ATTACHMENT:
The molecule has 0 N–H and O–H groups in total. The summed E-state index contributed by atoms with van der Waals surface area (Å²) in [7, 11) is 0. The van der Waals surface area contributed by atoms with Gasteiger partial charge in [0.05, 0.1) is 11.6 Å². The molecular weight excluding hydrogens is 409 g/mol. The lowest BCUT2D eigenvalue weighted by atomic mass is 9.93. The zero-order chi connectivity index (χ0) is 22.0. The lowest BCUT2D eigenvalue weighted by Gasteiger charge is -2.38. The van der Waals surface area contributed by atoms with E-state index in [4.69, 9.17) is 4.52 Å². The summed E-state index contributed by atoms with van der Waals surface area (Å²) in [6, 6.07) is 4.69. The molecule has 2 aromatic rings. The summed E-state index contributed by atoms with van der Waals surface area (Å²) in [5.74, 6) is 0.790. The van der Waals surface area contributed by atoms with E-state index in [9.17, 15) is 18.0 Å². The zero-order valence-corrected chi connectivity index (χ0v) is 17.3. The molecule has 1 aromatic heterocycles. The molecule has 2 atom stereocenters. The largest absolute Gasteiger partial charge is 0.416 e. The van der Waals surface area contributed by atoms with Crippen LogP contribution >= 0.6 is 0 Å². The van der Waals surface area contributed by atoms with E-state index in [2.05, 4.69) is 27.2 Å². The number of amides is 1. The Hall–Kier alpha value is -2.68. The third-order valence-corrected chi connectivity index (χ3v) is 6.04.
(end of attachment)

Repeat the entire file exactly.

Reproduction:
The molecule has 0 N–H and O–H groups in total. The summed E-state index contributed by atoms with van der Waals surface area (Å²) in [7, 11) is 0. The van der Waals surface area contributed by atoms with Gasteiger partial charge in [0.05, 0.1) is 11.6 Å². The molecular weight excluding hydrogens is 409 g/mol. The lowest BCUT2D eigenvalue weighted by atomic mass is 9.93. The zero-order chi connectivity index (χ0) is 22.0. The lowest BCUT2D eigenvalue weighted by Gasteiger charge is -2.38. The van der Waals surface area contributed by atoms with E-state index in [4.69, 9.17) is 4.52 Å². The summed E-state index contributed by atoms with van der Waals surface area (Å²) in [6, 6.07) is 4.69. The molecule has 2 aromatic rings. The summed E-state index contributed by atoms with van der Waals surface area (Å²) in [5.74, 6) is 0.790. The van der Waals surface area contributed by atoms with E-state index in [9.17, 15) is 18.0 Å². The zero-order valence-corrected chi connectivity index (χ0v) is 17.3. The molecule has 1 aromatic heterocycles. The molecule has 2 atom stereocenters. The largest absolute Gasteiger partial charge is 0.416 e. The van der Waals surface area contributed by atoms with Crippen LogP contribution >= 0.6 is 0 Å². The van der Waals surface area contributed by atoms with E-state index in [2.05, 4.69) is 27.2 Å². The number of amides is 1. The Hall–Kier alpha value is -2.68. The third-order valence-corrected chi connectivity index (χ3v) is 6.04.